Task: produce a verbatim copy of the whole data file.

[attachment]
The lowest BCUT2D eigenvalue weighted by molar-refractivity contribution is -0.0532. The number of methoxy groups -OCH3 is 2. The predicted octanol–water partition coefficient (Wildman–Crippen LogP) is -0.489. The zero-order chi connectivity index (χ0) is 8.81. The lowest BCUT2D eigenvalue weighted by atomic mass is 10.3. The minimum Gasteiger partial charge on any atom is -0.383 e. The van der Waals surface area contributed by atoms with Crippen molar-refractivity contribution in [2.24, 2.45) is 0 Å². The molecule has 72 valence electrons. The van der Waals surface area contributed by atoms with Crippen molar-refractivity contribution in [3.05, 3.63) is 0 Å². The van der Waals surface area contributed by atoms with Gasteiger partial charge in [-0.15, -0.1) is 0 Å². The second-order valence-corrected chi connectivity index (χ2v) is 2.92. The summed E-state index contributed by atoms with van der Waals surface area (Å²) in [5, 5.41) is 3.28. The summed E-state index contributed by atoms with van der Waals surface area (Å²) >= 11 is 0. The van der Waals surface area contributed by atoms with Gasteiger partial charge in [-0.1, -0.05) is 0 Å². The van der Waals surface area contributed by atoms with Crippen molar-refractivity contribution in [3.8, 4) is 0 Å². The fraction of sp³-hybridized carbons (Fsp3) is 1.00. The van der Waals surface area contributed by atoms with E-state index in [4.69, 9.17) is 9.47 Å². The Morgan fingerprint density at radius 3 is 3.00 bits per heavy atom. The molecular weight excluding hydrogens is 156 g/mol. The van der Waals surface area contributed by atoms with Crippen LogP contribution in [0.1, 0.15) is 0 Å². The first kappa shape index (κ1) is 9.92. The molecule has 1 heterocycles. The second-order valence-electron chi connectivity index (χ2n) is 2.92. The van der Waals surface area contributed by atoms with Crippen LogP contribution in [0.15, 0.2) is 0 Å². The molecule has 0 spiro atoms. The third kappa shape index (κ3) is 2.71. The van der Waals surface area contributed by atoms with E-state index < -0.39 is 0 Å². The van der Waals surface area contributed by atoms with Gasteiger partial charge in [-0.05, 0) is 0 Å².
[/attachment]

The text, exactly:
The lowest BCUT2D eigenvalue weighted by molar-refractivity contribution is -0.0532. The number of methoxy groups -OCH3 is 2. The predicted octanol–water partition coefficient (Wildman–Crippen LogP) is -0.489. The zero-order chi connectivity index (χ0) is 8.81. The lowest BCUT2D eigenvalue weighted by atomic mass is 10.3. The minimum Gasteiger partial charge on any atom is -0.383 e. The van der Waals surface area contributed by atoms with Crippen molar-refractivity contribution in [2.24, 2.45) is 0 Å². The molecule has 72 valence electrons. The van der Waals surface area contributed by atoms with Crippen molar-refractivity contribution in [3.05, 3.63) is 0 Å². The van der Waals surface area contributed by atoms with Gasteiger partial charge in [-0.15, -0.1) is 0 Å². The second-order valence-corrected chi connectivity index (χ2v) is 2.92. The summed E-state index contributed by atoms with van der Waals surface area (Å²) in [5, 5.41) is 3.28. The summed E-state index contributed by atoms with van der Waals surface area (Å²) >= 11 is 0. The van der Waals surface area contributed by atoms with Gasteiger partial charge in [-0.1, -0.05) is 0 Å². The van der Waals surface area contributed by atoms with Crippen molar-refractivity contribution in [3.8, 4) is 0 Å². The fraction of sp³-hybridized carbons (Fsp3) is 1.00. The van der Waals surface area contributed by atoms with E-state index in [4.69, 9.17) is 9.47 Å². The Morgan fingerprint density at radius 3 is 3.00 bits per heavy atom. The molecular weight excluding hydrogens is 156 g/mol. The van der Waals surface area contributed by atoms with Crippen LogP contribution in [0.1, 0.15) is 0 Å². The first kappa shape index (κ1) is 9.92. The molecule has 1 heterocycles. The second-order valence-electron chi connectivity index (χ2n) is 2.92. The van der Waals surface area contributed by atoms with Crippen LogP contribution in [0.15, 0.2) is 0 Å². The molecule has 0 spiro atoms. The third kappa shape index (κ3) is 2.71. The van der Waals surface area contributed by atoms with E-state index < -0.39 is 0 Å². The van der Waals surface area contributed by atoms with Gasteiger partial charge in [-0.05, 0) is 0 Å².